Peter Hibberd, M.D., is a doctor whose advice is based on more than 28 years of hospital outpatient and inpatient experience and a medical advice columnist for Newsmax Magazine. He is an experienced emergency medicine physician, surgeon, and consultant. He is certified by the American Board of Emergency Medicine. He is also a fellow and active member of the American Academy of Family Physicians, an active member of the American College of Emergency Physicians, and a member and fellow of the American Academy of Emergency Medicine. Dr. Hibberd has earned numerous national and international professional certifications, memberships, and awards.

Living With Bipolar Disorder

Monday, 29 Nov 2010 10:16 AM

By Peter Hibberd, M.D.

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Question: What is bipolar disorder and how is it treated? Is it hereditary, and does it affect both men and women? At what age does it usually appear?


Dr. Hibberd’s Answer:

Bipolar disorder does have genetically inherited characteristics and is hereditary. Its precise genetic loci have not been isolated.

Bipolar disorder affects more than 5 million Americans. Significant environmental factors may influence its expression and exacerbations. It is seen in all races and both sexes equally.

This disorder is most often seen first in adolescence and manifests in others usually by the age of 30 to 40 years. It may be induced into remission, but it is not curable.

Bipolar disorder is a psychotic disorder; affected individuals may not always be aware of their actions. Psychosis is a loss of reality testing, and some who suffer from it may actually become certifiably incompetent without much warning. Substance abuse, illicit drug use, and alcoholism are more prominent in bipolar individuals as they struggle to manage the disorder.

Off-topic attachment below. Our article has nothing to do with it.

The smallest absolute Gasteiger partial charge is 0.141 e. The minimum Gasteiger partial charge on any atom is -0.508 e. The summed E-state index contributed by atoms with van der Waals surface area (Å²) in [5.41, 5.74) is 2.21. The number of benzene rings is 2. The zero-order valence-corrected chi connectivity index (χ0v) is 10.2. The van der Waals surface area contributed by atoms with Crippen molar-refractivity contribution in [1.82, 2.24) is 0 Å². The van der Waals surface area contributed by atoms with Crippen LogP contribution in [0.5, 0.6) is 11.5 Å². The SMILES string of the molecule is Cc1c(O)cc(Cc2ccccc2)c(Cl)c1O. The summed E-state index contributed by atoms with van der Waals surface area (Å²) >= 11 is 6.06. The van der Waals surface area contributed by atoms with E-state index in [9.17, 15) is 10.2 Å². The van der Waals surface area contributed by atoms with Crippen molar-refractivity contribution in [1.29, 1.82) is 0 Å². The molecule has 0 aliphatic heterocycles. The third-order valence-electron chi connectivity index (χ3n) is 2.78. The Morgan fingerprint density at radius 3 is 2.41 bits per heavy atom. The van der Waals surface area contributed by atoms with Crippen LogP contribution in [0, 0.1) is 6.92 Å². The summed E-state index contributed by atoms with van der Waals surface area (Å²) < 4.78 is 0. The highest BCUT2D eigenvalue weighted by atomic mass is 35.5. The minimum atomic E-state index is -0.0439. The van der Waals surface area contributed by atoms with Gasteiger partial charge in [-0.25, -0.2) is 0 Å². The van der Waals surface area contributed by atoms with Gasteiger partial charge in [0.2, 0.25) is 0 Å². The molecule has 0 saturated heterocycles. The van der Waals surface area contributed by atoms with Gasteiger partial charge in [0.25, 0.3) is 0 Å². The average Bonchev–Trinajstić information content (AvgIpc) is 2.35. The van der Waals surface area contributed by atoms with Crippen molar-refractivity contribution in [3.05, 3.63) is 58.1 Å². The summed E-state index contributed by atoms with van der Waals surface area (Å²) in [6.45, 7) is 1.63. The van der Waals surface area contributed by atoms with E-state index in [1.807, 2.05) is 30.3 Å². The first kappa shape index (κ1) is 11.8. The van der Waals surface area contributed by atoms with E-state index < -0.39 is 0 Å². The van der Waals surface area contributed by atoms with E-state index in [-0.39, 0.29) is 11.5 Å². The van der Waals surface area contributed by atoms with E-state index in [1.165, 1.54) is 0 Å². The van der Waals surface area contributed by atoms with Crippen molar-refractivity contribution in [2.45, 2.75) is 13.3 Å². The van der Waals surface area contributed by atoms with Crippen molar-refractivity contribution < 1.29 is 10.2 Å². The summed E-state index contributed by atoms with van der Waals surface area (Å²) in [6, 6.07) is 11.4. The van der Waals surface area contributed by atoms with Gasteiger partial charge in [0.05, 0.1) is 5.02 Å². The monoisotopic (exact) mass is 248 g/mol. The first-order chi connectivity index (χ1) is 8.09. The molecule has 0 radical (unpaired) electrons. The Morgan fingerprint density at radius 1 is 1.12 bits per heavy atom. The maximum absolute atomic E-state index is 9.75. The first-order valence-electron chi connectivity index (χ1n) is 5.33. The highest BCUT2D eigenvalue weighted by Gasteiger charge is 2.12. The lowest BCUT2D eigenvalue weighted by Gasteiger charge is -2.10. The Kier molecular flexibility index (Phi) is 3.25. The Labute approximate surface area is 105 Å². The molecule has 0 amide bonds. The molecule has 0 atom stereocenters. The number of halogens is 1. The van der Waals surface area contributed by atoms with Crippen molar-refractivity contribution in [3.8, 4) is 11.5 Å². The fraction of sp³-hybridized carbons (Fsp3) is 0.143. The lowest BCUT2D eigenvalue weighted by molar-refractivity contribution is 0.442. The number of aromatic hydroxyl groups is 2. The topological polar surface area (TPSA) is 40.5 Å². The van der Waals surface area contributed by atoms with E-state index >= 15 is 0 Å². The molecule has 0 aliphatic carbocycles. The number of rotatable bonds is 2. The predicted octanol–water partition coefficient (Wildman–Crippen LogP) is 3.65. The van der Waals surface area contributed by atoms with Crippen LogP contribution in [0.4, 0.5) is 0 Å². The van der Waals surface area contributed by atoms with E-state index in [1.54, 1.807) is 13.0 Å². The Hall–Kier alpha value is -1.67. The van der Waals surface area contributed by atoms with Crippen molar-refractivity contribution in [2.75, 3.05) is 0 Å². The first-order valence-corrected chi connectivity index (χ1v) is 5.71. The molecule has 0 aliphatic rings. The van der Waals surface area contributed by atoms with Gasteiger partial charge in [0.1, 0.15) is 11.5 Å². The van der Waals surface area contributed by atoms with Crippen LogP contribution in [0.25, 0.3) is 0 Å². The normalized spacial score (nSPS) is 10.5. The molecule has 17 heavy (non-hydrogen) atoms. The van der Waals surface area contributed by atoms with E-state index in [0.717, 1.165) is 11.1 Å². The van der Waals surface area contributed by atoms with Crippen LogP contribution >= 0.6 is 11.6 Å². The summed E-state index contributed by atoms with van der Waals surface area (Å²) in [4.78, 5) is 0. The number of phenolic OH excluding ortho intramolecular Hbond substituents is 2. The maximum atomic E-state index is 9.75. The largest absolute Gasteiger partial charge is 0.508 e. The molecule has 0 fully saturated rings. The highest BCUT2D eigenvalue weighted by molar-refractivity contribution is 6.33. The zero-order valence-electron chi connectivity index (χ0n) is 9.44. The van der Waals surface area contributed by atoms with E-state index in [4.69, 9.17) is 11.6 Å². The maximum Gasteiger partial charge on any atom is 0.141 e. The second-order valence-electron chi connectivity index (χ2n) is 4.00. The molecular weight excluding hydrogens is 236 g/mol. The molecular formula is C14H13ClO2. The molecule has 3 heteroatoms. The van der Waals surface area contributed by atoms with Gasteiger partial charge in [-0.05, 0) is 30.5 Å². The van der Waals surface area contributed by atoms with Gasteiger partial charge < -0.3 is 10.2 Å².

Bipolar implies both extreme highs and extreme lows in mood resulting in behavior that may become life-threatening if the disorder is not treated properly.

An extraordinary number of sufferers of bipolar disorder are very creative and intelligent, except they often lack insight into their own condition. Many deny their bipolar affliction and incorrectly refer to themselves as adults with attention deficit hyperactivity disorder.

Medical management is sometimes neglected until their behavior becomes threatening to themselves or others, and they are brought to care involuntarily.

Treatment involves using a baseline mood stabilizing medication such as Depakote, an anticonvulsant; lithium, which is not used as often now due to toxicity concerns; and other major tranquilizer medications with other agents used to modify neurohormonal receptors. Treatment with antidepressants alone such as Prozac and other newer antidepressants is fraught with hazard and may precipitate a manic spell.

Bipolar treatment involves skilled pharmacological management and supportive therapy. It is best managed by a professional psychiatrist. Hospitalization in an acute-care setting may be necessary when this condition flares, and close family support is mandatory.

Untreated, bipolar disorder can be devastating both to the individual and his/her family, and suicide and other self-destructive behaviors are not uncommon.

If you are or you think you may be bipolar, I urge you to seek professional consultation. The medication groups we use now are a far cry from the older toxic medications used 30 years ago. Most bipolar patients can lead a very rewarding and comfortable life as long as they maintain their care under appropriate psychiatric management and supervision.





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